If you’re looking for a new show to fill the gaping hole left in your heart after finishing Selling Sunset, Netflix might already have a solution. Million Dollar Beach House is their newest “unscripted” show, revolving around the luxury real estate market in the Hamptons. Much like the Oppenheim Group in Selling Sunset, Netflix replicates the same format to follow The Nest Seekers, a real estate brokerage firm, in Million Dollar Beach House. But with the ladies of Selling Sunset captivating audiences, can the mostly-male cast of Million Dollar Beach House replicate the same success? TBH, don’t get too excited.
Meet The Cast
There are five main characters in the show: Michael, Peggy, Noel, J.B., and Jimmy (the boss). Michael, J.B., and Jimmy are three white guys with big bro energy who have been working in the Hamptons market for a little while. Noel is new to Nest Seekers, but he is a seasoned real estate agent who has worked in the Hamptons market for three years. He is also the only Black cast member. Peggy, the only female cast member, has worked for seven years in the Manhattan real estate market, but is a newbie to the Hamptons scene.
Right off the bat, we can sense that some of the characters are skeptical towards Noel, which is odd, since Peggy is also the new kid on the block—yet she does not appear to face the same treatment. Wonder why…
While Selling Sunset had a robust cast of characters running the gamut from angelic to satanic, the predominantly male cast of Million Dollar Beach House fails to captivate. Peggy and Noel are really the only two people bringing the heat in terms of drama, and everyone else is just kind of there. Michael’s wife having a baby does not a reality show make, no matter how many times he talks about it. J.B.’s main conflict is that he’s 29 and isn’t married or engaged, which he mentions one time in an aside to Michael. Any Jimmy, the boss, rarely appears in scenes—aside from that one time he pissed off a Boomer by taking an important call in the middle of a meeting, I can’t remember anything he did.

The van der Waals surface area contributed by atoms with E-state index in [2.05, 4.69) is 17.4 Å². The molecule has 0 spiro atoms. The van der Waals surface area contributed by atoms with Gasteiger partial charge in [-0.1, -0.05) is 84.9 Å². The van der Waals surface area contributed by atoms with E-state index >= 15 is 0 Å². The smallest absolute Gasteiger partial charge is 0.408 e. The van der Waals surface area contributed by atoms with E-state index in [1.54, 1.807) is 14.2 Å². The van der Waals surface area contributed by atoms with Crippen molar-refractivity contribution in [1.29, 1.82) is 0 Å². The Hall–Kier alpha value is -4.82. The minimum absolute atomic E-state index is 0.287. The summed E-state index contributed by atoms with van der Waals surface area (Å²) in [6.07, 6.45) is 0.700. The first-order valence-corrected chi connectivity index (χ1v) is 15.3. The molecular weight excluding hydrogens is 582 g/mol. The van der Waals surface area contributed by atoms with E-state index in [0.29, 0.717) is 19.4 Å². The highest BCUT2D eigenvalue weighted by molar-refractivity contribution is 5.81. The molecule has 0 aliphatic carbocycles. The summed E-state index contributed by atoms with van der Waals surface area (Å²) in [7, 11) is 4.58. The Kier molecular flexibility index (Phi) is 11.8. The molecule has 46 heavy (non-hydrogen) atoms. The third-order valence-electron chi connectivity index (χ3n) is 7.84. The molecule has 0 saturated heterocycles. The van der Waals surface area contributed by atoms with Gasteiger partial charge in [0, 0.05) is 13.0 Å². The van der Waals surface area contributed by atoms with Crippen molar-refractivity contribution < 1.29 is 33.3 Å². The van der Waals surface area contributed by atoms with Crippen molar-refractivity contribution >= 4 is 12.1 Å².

The Drama (Or Lack Thereof)
Selling Sunset was packed with drama—in every episode, five different scandals unfolded. Million Dollar Beach House, on the other hand, feeds off of just one incident between just two cast members. In their defense, there are only six episodes that run 30 minutes each. But as the viewer, I couldn’t help but crave some more theatrics. I mean, isn’t that why we’re here in the first place?
The Show Villain The Actual Villain pic.twitter.com/JuVbrSMGKT
— Misha (@Mishavaid) August 28, 2020
It all starts when Noel lists one of his properties for a whopping $35,000,000, a number that everyone at the brokerage thinks is too high. Since real estate is a team sport, and Peggy has some clients interested in the property, she questions Noel’s thinking behind the high price. But Noel is dismissive of Peggy’s concerns and offends her by questioning if her client can even afford such an expensive property.
The real drama goes down when Peggy takes an important client to Noel and he completely blows the showing, insulting Peggy’s client in the process and almost costing her the client. The showing ends up causing an all-out feud between the two. But this happens in the first episode, and is then dragged out as the one source of conflict for the remaining five.